“Read me, it called then. It still does,” writes Lauret Savoy ’81 in her new memoir, Trace: Memory, History, Race, and the American Landscape, a finalist for the 2016 PEN Open Book Award and nominee for a Pushcart Prize.
This is how Savoy, a professor of environmental studies and geology at Mount Holyoke College, describes the beloved map she’s carried for years — a large, “creased, taped, and re-taped” roll she’s unfurled on every cross-country trip since Princeton, “since that day in college when Professor Judson handed out copies to his geomorphology class.”
Savoy’s map, as she recalls in Trace’s fifth chapter, “What’s in a Name,” is a hand-drawn and inked copy by “master cartographer-artist” Erwin Raisz. It’s also something she “reads” — which suggests that Savoy sees her map as something more than the shaded, textured terrain of “physiographic landforms”; her map, like Trace, is a text. And its style — precise yet expansive, even hard-to-pin-down — models Savoy’s unique background.
“I don’t define myself as a geologist,” Savoy says, though she earned a M.S. in earth sciences from the University of California, Santa Cruz, and a Ph.D. from Syracuse University. Rather, Savoy identifies as a writer who uses her “experience and past work as an Earth historian” to explore themes of race, identity, culture, and heritage.
“I define geology (geo– & logo) or ‘understanding Earth’ very broadly,” says Savoy.
“Geology provides an elemental foundation of place. It is key both as a way of seeing Earth and as metaphor for considering the deposition and erosion of human memory. And race is a key piece of it all.”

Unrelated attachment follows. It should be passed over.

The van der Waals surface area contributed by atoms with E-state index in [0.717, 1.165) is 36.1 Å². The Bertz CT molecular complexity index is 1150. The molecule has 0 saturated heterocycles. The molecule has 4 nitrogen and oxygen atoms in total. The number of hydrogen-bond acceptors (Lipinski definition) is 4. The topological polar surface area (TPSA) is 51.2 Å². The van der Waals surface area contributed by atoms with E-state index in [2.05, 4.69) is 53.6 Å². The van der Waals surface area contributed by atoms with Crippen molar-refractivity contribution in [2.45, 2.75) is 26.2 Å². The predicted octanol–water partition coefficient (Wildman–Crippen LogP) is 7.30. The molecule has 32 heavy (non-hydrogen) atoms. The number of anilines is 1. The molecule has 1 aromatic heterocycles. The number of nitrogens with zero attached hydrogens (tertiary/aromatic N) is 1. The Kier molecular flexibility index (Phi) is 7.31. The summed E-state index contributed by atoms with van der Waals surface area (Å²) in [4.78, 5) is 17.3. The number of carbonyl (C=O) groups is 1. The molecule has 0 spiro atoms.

In addition to Sheldon Judson’s “Geomorphology” class, Savoy fondly remembers her “Sedimentology” course (taught by Franklyn Van Houten), and her “Stratigraphy” course (taught by “Al” Fischer & Harvey Sachs).
As a student at Princeton, Savoy says that she was most interested in “reading the land, its textures, its history from rocks, fossils, and the shape of Earth’s surface.” She remembers falling in love with the field — especially with “soft rock geology” and “surficial geology.”
In “Provenance Notes,” Trace’s second chapter, Savoy recalls her 7-year-old self — and then, with a force like something seismic under the fault line, Savoy abruptly thrusts the narrative into different territory, up to the “…steeply titled sandstone ledges hundreds of feet high” in the Mojave Desert, a “geologic curiosity” in the San Andreas Fault zone called the “Punchbowl.” These are ambitious, wide leaps: of genre, tone, time, and scope.
“I’m a memory tracer: in my writing, and in my historical as well as geological research,” she says. “My underlying thinking is informed by my training as an earth scientist as I examine many ways in which narratives of this land are made, told, and lost,” she says.
As a memoir, Trace uses its title fully, as both noun and verb: It’s a personal journey that explores one writer’s family background and history, yet it’s also a record, an artifact, a map — a guide not only for Savoy, but for others. For the present, and future.
Savoy’s other books include The Colors of Nature: Culture, Identity, and the Natural World (2011), an anthology Savoy co-edited with Alison Hawthorn Deming; Bedrock: Writers on the Wonders of Geology (2006), an anthology co-edited by Eldridge Moores and Judith Moores; and Living with the Changing California Coast (2005), co-authored with Gary Griggs and Kiki Patsch.